Cyclox Diesel Blend Cuts Soot Emissions by 50 Percent
The plant kingdom has yet another ‘win’ in a lignin waste/diesel mixture fuel that can cut soot emissions in engines by 50 percent. Since atmospheric soot is a significant problem in global warming, the diesel blend named Cyclox is drawing a great deal of interest.
Michael Boot, a PhD candidate at Eindhoven University of Technology, has based his dissertation on his research into developing a soot-free variety of diesel. When he mixed cyclohexanone with ordinary diesel, he formulated a fuel that ignites later than standard diesel fuel. This allows oxygen and the fuel to better mix with the result that fewer soot particles are produced. In tests using an idling passenger car, a 10/90 mix of cyclohexanone and diesel resulted in soot emissions cut by half. This is particularly significant in considering the potential soot pollution reduction in urban areas where vehicles may idle for long periods of time.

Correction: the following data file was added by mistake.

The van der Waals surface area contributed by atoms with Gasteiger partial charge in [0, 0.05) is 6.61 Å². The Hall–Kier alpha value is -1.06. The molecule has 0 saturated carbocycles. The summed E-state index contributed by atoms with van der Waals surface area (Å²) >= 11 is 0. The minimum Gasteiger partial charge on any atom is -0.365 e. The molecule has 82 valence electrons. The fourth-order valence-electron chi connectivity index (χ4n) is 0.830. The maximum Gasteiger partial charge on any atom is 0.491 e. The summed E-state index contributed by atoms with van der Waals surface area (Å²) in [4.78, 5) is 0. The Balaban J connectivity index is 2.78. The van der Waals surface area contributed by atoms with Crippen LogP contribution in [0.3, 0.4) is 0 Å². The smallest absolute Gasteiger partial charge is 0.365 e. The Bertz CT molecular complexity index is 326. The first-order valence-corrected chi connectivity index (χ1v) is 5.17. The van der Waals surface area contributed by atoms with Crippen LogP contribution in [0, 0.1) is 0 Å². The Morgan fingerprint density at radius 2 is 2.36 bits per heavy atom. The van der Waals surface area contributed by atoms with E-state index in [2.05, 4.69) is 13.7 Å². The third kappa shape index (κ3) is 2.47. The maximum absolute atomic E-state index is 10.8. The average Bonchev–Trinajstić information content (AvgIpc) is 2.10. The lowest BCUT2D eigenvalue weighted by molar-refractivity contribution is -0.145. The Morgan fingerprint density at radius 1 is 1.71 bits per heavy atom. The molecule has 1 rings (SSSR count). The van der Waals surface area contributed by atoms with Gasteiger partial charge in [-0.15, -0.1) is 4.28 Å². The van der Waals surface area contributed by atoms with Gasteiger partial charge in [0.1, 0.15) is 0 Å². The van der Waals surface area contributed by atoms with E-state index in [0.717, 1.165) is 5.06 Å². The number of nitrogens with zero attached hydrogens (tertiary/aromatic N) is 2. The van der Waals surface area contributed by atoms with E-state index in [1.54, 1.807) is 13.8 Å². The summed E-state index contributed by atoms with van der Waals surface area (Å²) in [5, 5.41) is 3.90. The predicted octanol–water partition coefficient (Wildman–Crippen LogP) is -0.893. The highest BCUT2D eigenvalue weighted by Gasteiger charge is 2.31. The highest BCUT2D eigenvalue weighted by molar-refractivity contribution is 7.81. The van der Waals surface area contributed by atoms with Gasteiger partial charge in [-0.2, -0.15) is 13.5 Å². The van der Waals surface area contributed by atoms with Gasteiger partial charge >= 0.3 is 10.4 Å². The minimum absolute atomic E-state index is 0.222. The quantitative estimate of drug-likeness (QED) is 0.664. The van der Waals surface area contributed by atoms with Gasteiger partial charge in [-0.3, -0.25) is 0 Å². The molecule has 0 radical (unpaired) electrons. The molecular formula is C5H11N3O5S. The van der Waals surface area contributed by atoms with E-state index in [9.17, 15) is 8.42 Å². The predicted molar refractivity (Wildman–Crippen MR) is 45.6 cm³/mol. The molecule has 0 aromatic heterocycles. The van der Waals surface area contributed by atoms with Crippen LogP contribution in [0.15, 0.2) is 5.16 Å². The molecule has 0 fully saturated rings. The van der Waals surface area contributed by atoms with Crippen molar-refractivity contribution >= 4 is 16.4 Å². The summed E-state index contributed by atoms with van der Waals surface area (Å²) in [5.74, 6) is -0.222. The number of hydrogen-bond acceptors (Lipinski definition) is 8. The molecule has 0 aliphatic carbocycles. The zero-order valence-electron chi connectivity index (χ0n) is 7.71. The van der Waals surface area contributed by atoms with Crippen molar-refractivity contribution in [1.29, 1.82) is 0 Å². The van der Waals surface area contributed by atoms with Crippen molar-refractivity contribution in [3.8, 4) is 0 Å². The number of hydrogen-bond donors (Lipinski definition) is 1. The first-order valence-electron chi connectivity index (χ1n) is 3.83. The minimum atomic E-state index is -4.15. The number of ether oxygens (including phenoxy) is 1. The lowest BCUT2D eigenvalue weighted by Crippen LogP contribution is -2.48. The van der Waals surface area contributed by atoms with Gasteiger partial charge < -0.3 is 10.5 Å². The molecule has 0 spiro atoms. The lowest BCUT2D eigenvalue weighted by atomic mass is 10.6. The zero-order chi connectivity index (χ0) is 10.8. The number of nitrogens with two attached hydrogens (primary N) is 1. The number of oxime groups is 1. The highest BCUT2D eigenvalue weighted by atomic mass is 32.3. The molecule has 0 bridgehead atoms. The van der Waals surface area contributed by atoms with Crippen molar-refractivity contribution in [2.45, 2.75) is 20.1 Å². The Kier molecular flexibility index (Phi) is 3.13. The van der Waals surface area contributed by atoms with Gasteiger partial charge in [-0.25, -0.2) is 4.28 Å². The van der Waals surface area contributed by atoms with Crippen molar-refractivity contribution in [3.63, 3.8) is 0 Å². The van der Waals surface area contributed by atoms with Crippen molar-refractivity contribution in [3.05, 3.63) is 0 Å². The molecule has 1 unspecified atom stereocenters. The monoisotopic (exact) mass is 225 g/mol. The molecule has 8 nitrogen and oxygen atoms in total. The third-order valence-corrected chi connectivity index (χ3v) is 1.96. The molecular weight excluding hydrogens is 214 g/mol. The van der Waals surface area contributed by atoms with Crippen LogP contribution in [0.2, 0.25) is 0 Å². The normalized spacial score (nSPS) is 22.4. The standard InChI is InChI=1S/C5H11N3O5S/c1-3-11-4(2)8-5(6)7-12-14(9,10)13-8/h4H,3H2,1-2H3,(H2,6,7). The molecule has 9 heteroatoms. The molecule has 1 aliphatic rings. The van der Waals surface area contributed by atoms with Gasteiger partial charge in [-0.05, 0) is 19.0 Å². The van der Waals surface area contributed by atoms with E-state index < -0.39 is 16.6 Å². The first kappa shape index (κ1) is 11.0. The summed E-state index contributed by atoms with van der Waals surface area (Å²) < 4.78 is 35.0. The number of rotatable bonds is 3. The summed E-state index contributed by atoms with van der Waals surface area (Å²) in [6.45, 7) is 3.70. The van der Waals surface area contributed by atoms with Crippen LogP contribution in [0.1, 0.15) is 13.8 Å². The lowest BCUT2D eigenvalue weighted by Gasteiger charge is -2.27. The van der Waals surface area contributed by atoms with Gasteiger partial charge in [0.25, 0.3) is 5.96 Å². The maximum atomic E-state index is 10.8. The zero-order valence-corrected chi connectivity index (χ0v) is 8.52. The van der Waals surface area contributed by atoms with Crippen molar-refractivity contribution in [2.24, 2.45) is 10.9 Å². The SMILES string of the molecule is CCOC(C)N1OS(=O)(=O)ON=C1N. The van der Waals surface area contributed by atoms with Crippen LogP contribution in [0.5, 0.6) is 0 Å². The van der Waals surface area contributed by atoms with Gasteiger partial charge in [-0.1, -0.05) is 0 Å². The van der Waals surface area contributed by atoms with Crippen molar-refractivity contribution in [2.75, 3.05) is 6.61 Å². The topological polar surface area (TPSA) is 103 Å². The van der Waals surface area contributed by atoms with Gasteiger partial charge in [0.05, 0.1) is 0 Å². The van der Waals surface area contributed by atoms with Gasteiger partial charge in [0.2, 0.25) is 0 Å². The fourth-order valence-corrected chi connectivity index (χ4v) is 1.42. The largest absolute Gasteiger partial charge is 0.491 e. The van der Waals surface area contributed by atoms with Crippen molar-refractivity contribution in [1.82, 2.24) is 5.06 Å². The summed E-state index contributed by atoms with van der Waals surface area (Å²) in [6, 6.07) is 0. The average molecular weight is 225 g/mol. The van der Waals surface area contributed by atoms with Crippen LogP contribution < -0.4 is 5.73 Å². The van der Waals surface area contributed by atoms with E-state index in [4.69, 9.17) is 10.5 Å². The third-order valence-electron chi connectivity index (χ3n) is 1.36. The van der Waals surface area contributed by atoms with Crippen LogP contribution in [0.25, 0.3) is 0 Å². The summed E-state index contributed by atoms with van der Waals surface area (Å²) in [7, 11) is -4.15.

Cyclohexanone is made from lignin, a compound found in plant cell walls. Lignin is also a waste product from the paper industry. As such, cyclohexanone is also a renewable fuel source and there is likely to be a plentiful supply from which cyclohexanone and then Cyclox can be made.
Time will tell if this technology is able to be manufactured affordably and if it makes it to market.